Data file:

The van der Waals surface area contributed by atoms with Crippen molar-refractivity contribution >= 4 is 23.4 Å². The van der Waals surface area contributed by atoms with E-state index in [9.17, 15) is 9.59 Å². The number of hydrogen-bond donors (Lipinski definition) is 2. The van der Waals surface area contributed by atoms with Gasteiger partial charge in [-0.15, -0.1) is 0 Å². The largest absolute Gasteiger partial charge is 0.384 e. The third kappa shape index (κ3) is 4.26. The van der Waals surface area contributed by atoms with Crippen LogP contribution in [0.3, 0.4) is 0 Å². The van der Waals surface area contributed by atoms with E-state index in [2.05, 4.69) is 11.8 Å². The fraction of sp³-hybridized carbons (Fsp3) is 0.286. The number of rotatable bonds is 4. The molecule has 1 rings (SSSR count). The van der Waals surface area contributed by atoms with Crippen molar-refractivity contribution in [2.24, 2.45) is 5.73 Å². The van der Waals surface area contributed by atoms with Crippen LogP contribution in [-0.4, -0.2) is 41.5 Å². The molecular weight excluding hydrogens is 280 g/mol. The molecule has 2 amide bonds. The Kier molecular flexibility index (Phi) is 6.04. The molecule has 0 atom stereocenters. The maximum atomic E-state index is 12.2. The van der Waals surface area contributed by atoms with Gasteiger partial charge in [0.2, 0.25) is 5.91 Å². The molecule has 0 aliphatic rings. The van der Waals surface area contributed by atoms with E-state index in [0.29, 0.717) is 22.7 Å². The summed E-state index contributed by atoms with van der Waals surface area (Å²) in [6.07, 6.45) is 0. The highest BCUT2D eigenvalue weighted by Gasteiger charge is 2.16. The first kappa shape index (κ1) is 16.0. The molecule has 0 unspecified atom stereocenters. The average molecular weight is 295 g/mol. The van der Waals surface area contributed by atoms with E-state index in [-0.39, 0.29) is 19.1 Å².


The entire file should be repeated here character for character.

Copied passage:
The van der Waals surface area contributed by atoms with Crippen molar-refractivity contribution >= 4 is 23.4 Å². The van der Waals surface area contributed by atoms with E-state index in [9.17, 15) is 9.59 Å². The number of hydrogen-bond donors (Lipinski definition) is 2. The van der Waals surface area contributed by atoms with Gasteiger partial charge in [-0.15, -0.1) is 0 Å². The largest absolute Gasteiger partial charge is 0.384 e. The third kappa shape index (κ3) is 4.26. The van der Waals surface area contributed by atoms with Crippen LogP contribution in [0.3, 0.4) is 0 Å². The van der Waals surface area contributed by atoms with E-state index in [2.05, 4.69) is 11.8 Å². The fraction of sp³-hybridized carbons (Fsp3) is 0.286. The number of rotatable bonds is 4. The molecule has 1 rings (SSSR count). The van der Waals surface area contributed by atoms with Crippen molar-refractivity contribution in [2.24, 2.45) is 5.73 Å². The van der Waals surface area contributed by atoms with Crippen LogP contribution in [-0.4, -0.2) is 41.5 Å². The molecular weight excluding hydrogens is 280 g/mol. The molecule has 2 amide bonds. The Kier molecular flexibility index (Phi) is 6.04. The molecule has 0 atom stereocenters. The maximum atomic E-state index is 12.2. The van der Waals surface area contributed by atoms with Gasteiger partial charge in [0.2, 0.25) is 5.91 Å². The molecule has 0 aliphatic rings. The van der Waals surface area contributed by atoms with E-state index in [0.29, 0.717) is 22.7 Å². The summed E-state index contributed by atoms with van der Waals surface area (Å²) in [6.07, 6.45) is 0. The highest BCUT2D eigenvalue weighted by Gasteiger charge is 2.16. The first kappa shape index (κ1) is 16.0. The molecule has 0 unspecified atom stereocenters. The average molecular weight is 295 g/mol. The van der Waals surface area contributed by atoms with E-state index in [-0.39, 0.29) is 19.1 Å².